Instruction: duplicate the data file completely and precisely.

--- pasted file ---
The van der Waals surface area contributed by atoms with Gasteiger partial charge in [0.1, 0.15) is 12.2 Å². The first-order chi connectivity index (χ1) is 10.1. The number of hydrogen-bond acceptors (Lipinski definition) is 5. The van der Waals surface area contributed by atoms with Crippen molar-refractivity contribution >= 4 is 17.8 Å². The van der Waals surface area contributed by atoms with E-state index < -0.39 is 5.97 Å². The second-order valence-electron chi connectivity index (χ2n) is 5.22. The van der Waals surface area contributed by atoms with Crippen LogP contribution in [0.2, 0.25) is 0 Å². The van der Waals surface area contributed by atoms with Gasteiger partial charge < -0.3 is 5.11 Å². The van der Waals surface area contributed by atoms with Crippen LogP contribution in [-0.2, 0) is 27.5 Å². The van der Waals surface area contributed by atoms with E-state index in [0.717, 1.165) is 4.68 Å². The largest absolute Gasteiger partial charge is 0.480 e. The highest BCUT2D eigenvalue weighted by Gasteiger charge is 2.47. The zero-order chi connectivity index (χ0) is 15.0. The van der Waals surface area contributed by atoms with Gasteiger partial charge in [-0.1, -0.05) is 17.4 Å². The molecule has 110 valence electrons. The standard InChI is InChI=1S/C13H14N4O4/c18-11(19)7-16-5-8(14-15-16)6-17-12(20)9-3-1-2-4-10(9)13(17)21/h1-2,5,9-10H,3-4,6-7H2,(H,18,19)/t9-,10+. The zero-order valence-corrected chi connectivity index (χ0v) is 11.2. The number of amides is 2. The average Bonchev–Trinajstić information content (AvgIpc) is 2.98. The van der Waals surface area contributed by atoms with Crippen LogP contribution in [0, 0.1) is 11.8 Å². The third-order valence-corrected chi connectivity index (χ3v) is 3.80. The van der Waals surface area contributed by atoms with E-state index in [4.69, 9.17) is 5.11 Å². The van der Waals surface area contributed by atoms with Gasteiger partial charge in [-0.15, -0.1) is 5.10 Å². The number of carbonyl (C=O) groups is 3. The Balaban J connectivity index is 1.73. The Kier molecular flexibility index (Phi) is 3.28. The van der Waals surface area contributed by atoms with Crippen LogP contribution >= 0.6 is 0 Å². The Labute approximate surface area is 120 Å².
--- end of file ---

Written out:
The van der Waals surface area contributed by atoms with Gasteiger partial charge in [0.1, 0.15) is 12.2 Å². The first-order chi connectivity index (χ1) is 10.1. The number of hydrogen-bond acceptors (Lipinski definition) is 5. The van der Waals surface area contributed by atoms with Crippen molar-refractivity contribution >= 4 is 17.8 Å². The van der Waals surface area contributed by atoms with E-state index < -0.39 is 5.97 Å². The second-order valence-electron chi connectivity index (χ2n) is 5.22. The van der Waals surface area contributed by atoms with Crippen LogP contribution in [0.2, 0.25) is 0 Å². The van der Waals surface area contributed by atoms with Gasteiger partial charge < -0.3 is 5.11 Å². The van der Waals surface area contributed by atoms with Crippen LogP contribution in [-0.2, 0) is 27.5 Å². The van der Waals surface area contributed by atoms with E-state index in [0.717, 1.165) is 4.68 Å². The largest absolute Gasteiger partial charge is 0.480 e. The highest BCUT2D eigenvalue weighted by Gasteiger charge is 2.47. The zero-order chi connectivity index (χ0) is 15.0. The van der Waals surface area contributed by atoms with Gasteiger partial charge in [-0.1, -0.05) is 17.4 Å². The molecule has 110 valence electrons. The standard InChI is InChI=1S/C13H14N4O4/c18-11(19)7-16-5-8(14-15-16)6-17-12(20)9-3-1-2-4-10(9)13(17)21/h1-2,5,9-10H,3-4,6-7H2,(H,18,19)/t9-,10+. The zero-order valence-corrected chi connectivity index (χ0v) is 11.2. The number of amides is 2. The average Bonchev–Trinajstić information content (AvgIpc) is 2.98. The van der Waals surface area contributed by atoms with Crippen LogP contribution in [0, 0.1) is 11.8 Å². The third-order valence-corrected chi connectivity index (χ3v) is 3.80. The van der Waals surface area contributed by atoms with E-state index in [4.69, 9.17) is 5.11 Å². The van der Waals surface area contributed by atoms with Gasteiger partial charge in [-0.15, -0.1) is 5.10 Å². The number of carbonyl (C=O) groups is 3. The Balaban J connectivity index is 1.73. The Kier molecular flexibility index (Phi) is 3.28. The van der Waals surface area contributed by atoms with Crippen LogP contribution >= 0.6 is 0 Å². The Labute approximate surface area is 120 Å².